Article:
The most ambitious scenarios show that as the energy system evolves, the world will continue to need oil and gas for decades. Find out how Shell is focusing upstream business on fewer existing positions and on creating value rather than volume.

Oil and gas production

Oil and gas are vital to many aspects of modern life around the world, from powering transport and powering industry to heating homes and lighting schools. Shell’s Upstream business provides reliable power from shales, conventional oil and gas and deep water at an increasingly competitive price. The most ambitious scenarios show that even if the energy system evolves, the world will continue to need oil and gas for decades. We are focusing our Upstream portfolio to become more resilient, prioritizing value over volume to deliver the energy the world needs today while funding the energy system of tomorrow.

Our goal is to strike the right balance between managing our upstream assets, which will produce the financial returns needed to help fund the transition, and investing in our transition and growth businesses. Additionally, we are shifting capital from our Upstream business to our Transition and Growth businesses as the energy transition accelerates and we sell more low-carbon energy products. Our oil production peaked in 2019. Excluding the impact of Permian divestment, oil production is expected to decline by an average of 1-2% per year through 2030.

We also seek to reduce emissions from our facilities that produce natural gas by pursuing the operational efficiency of our assets, including reducing our methane emissions.

Deep water operations

Shell has a long history of developing energy projects using its knowledge, experience and proven deep-sea technologies to release energy resources safely and efficiently. Our global deepwater portfolio represents two key positions in our Upstream business with prolific basins in the United States and Brazil, as well as an exciting frontier exploration portfolio in Mexico, Suriname, Argentina and East Africa. West.

Seismic exploration

Shell is a responsible and leading operator and applies rigorous controls and international best practice guidelines to its operations. Procedures for managing the impact of seismic activities are well established and comply with the latest global industry standards.

Offshore seismic surveys are a safe mapping technique to gather information about the possible presence of oil or gas deep below the seabed in a given area using downward directed sound waves. The sound produced during seismic surveys is comparable to many natural and man-made ocean sounds, including wind and wave action, rainstorms, marine life, and shipping.

Shell has extensive experience collecting offshore data from these surveys and we take great care to prevent or minimize impacts on fish, marine mammals and other wildlife. Shell also contributes to joint industry programs, including the Sound and Marine Life Joint Industry Program, which is at the forefront of cutting-edge research into sound in the marine environment.

In 2021, questions and concerns have been raised about Shell’s activities in the ocean off the rugged coast of South Africa. Shell respects the court ruling issued on December 28, 2021 regarding the Wild Coast Inquiry and has suspended the investigation. We continue to examine the best way forward for our longer-term license to meet South Africa’s energy needs.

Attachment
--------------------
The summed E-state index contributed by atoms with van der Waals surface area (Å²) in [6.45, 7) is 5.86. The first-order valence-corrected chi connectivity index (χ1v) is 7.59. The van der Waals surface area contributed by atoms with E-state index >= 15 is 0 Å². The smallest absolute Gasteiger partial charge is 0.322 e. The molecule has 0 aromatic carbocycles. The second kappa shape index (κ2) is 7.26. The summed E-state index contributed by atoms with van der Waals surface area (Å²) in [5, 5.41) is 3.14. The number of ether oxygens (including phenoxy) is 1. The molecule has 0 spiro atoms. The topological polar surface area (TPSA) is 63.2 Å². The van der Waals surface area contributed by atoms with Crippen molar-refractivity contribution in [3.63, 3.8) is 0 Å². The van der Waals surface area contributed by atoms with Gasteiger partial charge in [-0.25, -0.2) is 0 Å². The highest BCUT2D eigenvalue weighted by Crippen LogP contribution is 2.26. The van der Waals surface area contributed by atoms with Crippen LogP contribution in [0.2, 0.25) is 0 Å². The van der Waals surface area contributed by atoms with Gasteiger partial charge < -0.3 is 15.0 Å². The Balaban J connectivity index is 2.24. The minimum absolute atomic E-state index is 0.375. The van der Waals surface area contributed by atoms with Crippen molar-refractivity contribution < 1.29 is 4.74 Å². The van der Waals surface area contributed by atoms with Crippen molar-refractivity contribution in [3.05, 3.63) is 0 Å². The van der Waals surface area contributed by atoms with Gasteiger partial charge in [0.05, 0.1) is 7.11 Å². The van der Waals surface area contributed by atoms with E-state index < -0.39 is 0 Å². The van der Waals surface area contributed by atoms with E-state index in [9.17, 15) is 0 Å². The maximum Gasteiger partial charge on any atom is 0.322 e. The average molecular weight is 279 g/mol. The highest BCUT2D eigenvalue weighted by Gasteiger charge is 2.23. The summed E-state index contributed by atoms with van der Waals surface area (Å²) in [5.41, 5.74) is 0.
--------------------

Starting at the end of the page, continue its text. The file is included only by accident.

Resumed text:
arctic regions

We do not plan to pursue any new oil exploration leases offshore the Arctic Circle. We are evaluating other opportunities on a case-by-case basis, consistent with our strategic objectives.

Shell ended offshore exploration drilling operations in Alaska in 2015. We hold interests in a small number of exploration licenses in the Arctic regions of the United States, Norway and Russia. We also hold a number of other licenses from our past operations in the Canadian Arctic, although we have no plans to develop these licenses further.

Shell holds interests in two license areas in Alaska’s former North Slope production area. In December 2020, Shell received regulatory approval to combine our coastal leases in West Harrison Bay into a single unit, which we expect to ultimately divest after the exploration phase. Shell is currently looking for a co-owner to operate the unit. The Nikaitchuq North prospect, in which Shell holds a 50% stake, is operated by ENI. Future plans are currently being evaluated.

Natural gas

We are a leading producer, distributor and marketer of liquefied natural gas (LNG). Piped natural gas and liquefied natural gas provide low-carbon energy. For example, switching from coal and oil to gas during the energy transition can help reduce emissions from electricity generation.

The IEA estimates that global natural gas operations have an average methane leakage rate of 1.7%. At this rate, natural gas emits approximately 45% fewer greenhouse gas emissions over its life cycle than coal when used to generate electricity.

Natural gas can also contribute significantly to reducing greenhouse gas emissions in industries such as the steel sector, where switching to natural gas from coal could lead to reduced emissions.

Gas also has significant advantages when used to generate electricity alongside renewables: it can quickly offset drops in supply from solar or wind generation and can respond quickly to increases in demand.

We are also looking to decarbonize our operations by pursuing operational efficiencies across our assets, including reducing our methane emissions and converting refineries into energy and chemical parks, so we can sell more low-carbon and sustainable products.


We strive to release shale resources in a safe and responsible manner by strictly adhering to our onshore safety, air, water, footprint and community principles.


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